Former AFL star Shannon Grant didn't think he deserved jail time for repeatedly assaulting a woman, and a Melbourne judge agrees.
The 41-year-old North Melbourne premiership midfielder pleaded guilty to the alcohol-fuelled assaults, including stomping on the woman's bare foot, and other charges, committed over several months in 2017 and 2018.
He was sentenced to six months' prison in June by a suburban magistrate, but immediately appealed and was released on bail.
Grant was re-sentenced in the County Court on Tuesday to a two-year community corrections order with 200 hours of unpaid community work.
Judge Susan Cohen found the repeated assaults troubling, the third coming after Grant had already been warned about the legal ramifications of his "jealous and violent behaviour".
"I regard it of particular concern that it took three serious incidents to bring you to the realisation of the harm you were doing, and the need to change," she said.
The judge added that violence against women needed to be condemned and that a message should be sent so perpetrators knew they faced "serious consequences".
"The occurrence of domestic violence in the community has over recent years gained growing recognition for its prevalence and destructive impact on so many lives," Judge Cohen said.
But she noted that Grant was sorry for his actions and was abstaining from alcohol, attending Alcoholics Anonymous meetings and receiving anger management.
"You have taken significant steps since the time of your offending to address the underlying causes," Judge Cohen said.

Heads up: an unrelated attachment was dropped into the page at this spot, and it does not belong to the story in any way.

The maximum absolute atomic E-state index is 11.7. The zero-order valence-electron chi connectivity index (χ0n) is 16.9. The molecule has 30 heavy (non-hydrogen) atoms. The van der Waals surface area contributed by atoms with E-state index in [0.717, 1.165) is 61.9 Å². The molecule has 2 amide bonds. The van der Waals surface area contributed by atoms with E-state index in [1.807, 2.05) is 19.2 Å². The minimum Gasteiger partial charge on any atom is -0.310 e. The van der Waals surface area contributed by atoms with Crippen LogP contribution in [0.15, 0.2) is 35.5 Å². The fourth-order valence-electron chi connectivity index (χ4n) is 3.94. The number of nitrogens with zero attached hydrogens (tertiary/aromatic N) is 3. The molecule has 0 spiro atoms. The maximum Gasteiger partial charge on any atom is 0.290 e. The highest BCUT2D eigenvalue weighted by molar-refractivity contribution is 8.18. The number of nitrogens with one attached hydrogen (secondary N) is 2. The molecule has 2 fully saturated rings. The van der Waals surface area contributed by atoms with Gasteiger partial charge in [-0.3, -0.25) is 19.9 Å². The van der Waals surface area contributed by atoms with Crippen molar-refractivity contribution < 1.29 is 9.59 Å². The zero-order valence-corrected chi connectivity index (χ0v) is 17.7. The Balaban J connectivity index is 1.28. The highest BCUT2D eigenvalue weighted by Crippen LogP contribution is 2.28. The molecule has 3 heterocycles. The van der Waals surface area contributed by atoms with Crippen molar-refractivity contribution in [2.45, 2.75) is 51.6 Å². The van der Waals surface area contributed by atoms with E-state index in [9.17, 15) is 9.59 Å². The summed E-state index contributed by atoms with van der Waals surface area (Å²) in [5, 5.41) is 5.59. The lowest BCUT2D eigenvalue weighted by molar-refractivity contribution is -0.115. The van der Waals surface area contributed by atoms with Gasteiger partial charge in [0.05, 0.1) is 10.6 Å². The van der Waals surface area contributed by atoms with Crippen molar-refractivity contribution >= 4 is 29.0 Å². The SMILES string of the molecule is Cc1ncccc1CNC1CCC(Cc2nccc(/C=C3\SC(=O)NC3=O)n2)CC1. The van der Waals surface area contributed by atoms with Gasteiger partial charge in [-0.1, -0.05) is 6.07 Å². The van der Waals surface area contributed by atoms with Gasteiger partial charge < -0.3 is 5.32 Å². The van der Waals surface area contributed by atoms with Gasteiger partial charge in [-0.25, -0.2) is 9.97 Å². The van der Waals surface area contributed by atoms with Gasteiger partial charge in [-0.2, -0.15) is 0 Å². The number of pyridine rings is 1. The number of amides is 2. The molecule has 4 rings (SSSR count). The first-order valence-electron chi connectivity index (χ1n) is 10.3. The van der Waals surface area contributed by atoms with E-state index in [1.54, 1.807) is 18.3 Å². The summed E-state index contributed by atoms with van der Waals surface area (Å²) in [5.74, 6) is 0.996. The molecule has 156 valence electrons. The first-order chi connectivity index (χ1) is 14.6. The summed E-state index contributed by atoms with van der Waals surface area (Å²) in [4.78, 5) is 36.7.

She also considered the assaults to be at the lower end of the scale in terms of culpability.
"While the influence of alcohol is no excuse, these incidents do reflect loss of self-control, rather than deliberate aggressiveness," she said.
Grant's assaults included stomping on the victim's foot after she got out of a bath. He also shoved her to the floor in the bathroom, landing on top of her.
Months earlier, out of jealousy, Grant questioned the woman about phone messages and tried to snatch her mobile during an argument, shoving her into a tree. A similar incident occurred another night.
The woman suffered bruising to her foot, elbow and hip, and a head cut in the incidents.
Grant's "illustrious" AFL career and fame did not entitle him to any leniency in the eyes of the law, the judge noted.
She also said Grant had been punished to an extent already, having left his job as coach of St Kevin's Old Boys football club, and it remained uncertain if he could find a new football-related job again.
Grant did not comment to reporters outside court.
He played 301 AFL games, including 243 for North Melbourne. He won the club's best and fairest in 2001, along with the Norm Smith medal as the best on ground in the 1999 grand final.
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